Which school districts offer the friendliest environments for school choice and competition? A new report attempts to answer that question, and it puts New York, Chicago, and Duval County, Fla., among others, at the top of the list.
The first two of those districts earn a B grade, while the third takes a B-minus on the Education Choice and Competition Index, released today in a report by the Brookings Institution, in Washington. Orange County, Fla., Philadelphia, and Dallas show up at or near the bottom.
While past measures of school choice have sought to measure the quantity of school choice and competition, the ECCI focuses on the quality of choice—as judged by a number of factors.
The index “provides an informative and consumer-relevant measure” of the degree of choice and competition within large school systems, the report asserts.
Are alternative education choices, such as charters, magnets, and reasonably priced private schools, available to families? Do choice systems offer consistent and fair application processes and deadlines? Are public and private schools of choice, to the greatest extent possible, required to take part in comparable assessments, and report their results, so that parents can judge their quality? Are students provided with transportation to their schools of choice?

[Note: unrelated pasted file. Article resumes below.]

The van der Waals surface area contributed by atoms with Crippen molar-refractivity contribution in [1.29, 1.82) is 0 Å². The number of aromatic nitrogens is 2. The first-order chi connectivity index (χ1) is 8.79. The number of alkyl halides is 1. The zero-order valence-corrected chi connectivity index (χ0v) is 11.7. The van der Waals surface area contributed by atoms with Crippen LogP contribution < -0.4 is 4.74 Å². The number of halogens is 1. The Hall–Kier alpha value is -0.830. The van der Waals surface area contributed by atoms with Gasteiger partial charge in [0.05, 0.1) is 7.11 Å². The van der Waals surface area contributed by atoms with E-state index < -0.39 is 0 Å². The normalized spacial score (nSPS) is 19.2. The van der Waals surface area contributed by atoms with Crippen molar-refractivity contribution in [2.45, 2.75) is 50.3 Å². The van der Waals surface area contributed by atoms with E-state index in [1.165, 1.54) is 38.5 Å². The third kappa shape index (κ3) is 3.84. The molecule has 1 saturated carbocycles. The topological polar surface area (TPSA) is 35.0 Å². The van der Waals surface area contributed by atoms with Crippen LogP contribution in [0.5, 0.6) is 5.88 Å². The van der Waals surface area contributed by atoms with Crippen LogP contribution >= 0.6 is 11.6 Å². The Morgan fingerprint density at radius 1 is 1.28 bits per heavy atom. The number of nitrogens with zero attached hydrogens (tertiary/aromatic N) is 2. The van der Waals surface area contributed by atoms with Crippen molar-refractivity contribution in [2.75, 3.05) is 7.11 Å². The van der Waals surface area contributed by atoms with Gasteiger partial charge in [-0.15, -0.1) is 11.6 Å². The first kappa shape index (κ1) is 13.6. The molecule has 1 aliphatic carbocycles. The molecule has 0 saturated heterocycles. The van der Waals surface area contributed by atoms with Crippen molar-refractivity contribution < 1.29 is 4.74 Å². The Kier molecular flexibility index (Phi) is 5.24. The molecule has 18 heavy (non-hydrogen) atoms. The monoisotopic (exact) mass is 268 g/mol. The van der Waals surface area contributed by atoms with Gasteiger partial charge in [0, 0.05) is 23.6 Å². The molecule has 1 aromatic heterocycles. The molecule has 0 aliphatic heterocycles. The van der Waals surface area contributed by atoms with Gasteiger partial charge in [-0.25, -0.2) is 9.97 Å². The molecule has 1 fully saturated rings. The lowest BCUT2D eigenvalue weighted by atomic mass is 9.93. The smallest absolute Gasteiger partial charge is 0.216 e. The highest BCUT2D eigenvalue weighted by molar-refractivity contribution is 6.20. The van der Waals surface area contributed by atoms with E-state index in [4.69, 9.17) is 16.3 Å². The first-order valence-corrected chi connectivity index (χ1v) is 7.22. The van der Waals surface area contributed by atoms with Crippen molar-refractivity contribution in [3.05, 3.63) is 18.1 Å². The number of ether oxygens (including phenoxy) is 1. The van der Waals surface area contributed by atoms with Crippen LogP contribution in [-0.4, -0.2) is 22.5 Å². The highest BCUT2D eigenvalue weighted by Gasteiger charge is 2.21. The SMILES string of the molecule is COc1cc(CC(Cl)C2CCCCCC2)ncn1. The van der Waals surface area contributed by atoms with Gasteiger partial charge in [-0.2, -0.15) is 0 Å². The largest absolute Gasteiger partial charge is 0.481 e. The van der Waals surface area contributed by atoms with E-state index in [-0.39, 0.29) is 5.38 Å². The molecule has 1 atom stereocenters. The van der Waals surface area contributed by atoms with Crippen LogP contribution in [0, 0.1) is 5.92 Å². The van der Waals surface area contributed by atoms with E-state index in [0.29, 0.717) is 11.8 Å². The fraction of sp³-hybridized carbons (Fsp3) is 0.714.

Those criteria, and others, form the basis for the scoring rubric developed by Brookings. The author of the report and creator of the index is Grover J. “Russ” Whitehurst, the director of the Brown Center on Education Policy and a former director of the Institute of Education Sciences, the main research arm of the U.S. Department of Education.
The scoring rubric, perhaps not suprisingly, places particularly heavy weight on the assignment policies used in districts—basically, the extent to which parents can choose schools based on their preferences, as opposed to being restricted to schools in their neighborhoods.
The index is designed to score the quality of choice and competition within the boundaries of public school districts, Whitehurst explained in an e-mail. In other words, if you were the parent of a school-aged child in Chicago, New York, or Orange County, Fla., the report tries to examine “how much choice would be available to you?” he said. Even districts in which students don’t have access to private-school vouchers, Whitehurst noted, could receive strong scores on the index if there is substantial choice in the form of affordable private institutions, such as Catholic schools.
In addition to the criteria described above, districts are also judged by the extent to which they allow for the closing or restructuring of an unpopular school; whether they provide information on gains in student achievement at various schools; and the accessibility of online information that allows parents to make school-to-school comparisons.
While some policies on school choice are set at the state level—such as restrictions on charter and virtual schools—many others, most notably school assignment and application processes, are controlled locally, Whitehurst said.
The index seems likely to provoke strong reactions, particularly among districts that see themselves as bastions of choice—yet which, according to the rankings, aren’t as open to competition as they think.
A version of this news article first appeared in the State EdWatch blog.